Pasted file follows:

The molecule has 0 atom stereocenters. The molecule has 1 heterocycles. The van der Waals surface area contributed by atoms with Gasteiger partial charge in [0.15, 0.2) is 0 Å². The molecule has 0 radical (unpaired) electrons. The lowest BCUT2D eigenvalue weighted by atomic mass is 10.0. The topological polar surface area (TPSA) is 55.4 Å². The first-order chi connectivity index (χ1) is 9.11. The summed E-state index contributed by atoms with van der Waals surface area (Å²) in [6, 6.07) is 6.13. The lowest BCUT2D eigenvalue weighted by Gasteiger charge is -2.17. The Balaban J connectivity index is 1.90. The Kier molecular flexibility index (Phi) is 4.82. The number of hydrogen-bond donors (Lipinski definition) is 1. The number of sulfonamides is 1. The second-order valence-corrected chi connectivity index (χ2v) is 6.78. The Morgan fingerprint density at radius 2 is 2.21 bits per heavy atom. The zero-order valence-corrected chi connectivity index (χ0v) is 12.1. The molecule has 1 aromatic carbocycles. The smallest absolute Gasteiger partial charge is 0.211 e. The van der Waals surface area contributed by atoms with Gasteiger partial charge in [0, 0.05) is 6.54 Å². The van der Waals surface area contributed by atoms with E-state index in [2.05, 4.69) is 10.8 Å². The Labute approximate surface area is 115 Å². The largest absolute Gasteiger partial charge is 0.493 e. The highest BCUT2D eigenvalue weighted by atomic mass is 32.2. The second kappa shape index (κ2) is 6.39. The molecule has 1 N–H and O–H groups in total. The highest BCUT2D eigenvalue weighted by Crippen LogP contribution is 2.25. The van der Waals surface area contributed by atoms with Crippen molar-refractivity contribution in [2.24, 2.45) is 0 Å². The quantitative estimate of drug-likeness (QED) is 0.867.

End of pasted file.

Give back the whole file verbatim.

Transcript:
The molecule has 0 atom stereocenters. The molecule has 1 heterocycles. The van der Waals surface area contributed by atoms with Gasteiger partial charge in [0.15, 0.2) is 0 Å². The molecule has 0 radical (unpaired) electrons. The lowest BCUT2D eigenvalue weighted by atomic mass is 10.0. The topological polar surface area (TPSA) is 55.4 Å². The first-order chi connectivity index (χ1) is 9.11. The summed E-state index contributed by atoms with van der Waals surface area (Å²) in [6, 6.07) is 6.13. The lowest BCUT2D eigenvalue weighted by Gasteiger charge is -2.17. The Balaban J connectivity index is 1.90. The Kier molecular flexibility index (Phi) is 4.82. The number of hydrogen-bond donors (Lipinski definition) is 1. The number of sulfonamides is 1. The second-order valence-corrected chi connectivity index (χ2v) is 6.78. The Morgan fingerprint density at radius 2 is 2.21 bits per heavy atom. The zero-order valence-corrected chi connectivity index (χ0v) is 12.1. The molecule has 1 aromatic carbocycles. The smallest absolute Gasteiger partial charge is 0.211 e. The van der Waals surface area contributed by atoms with Gasteiger partial charge in [0, 0.05) is 6.54 Å². The van der Waals surface area contributed by atoms with E-state index in [2.05, 4.69) is 10.8 Å². The Labute approximate surface area is 115 Å². The largest absolute Gasteiger partial charge is 0.493 e. The highest BCUT2D eigenvalue weighted by atomic mass is 32.2. The second kappa shape index (κ2) is 6.39. The molecule has 1 N–H and O–H groups in total. The highest BCUT2D eigenvalue weighted by Crippen LogP contribution is 2.25. The van der Waals surface area contributed by atoms with Crippen molar-refractivity contribution in [2.24, 2.45) is 0 Å². The quantitative estimate of drug-likeness (QED) is 0.867.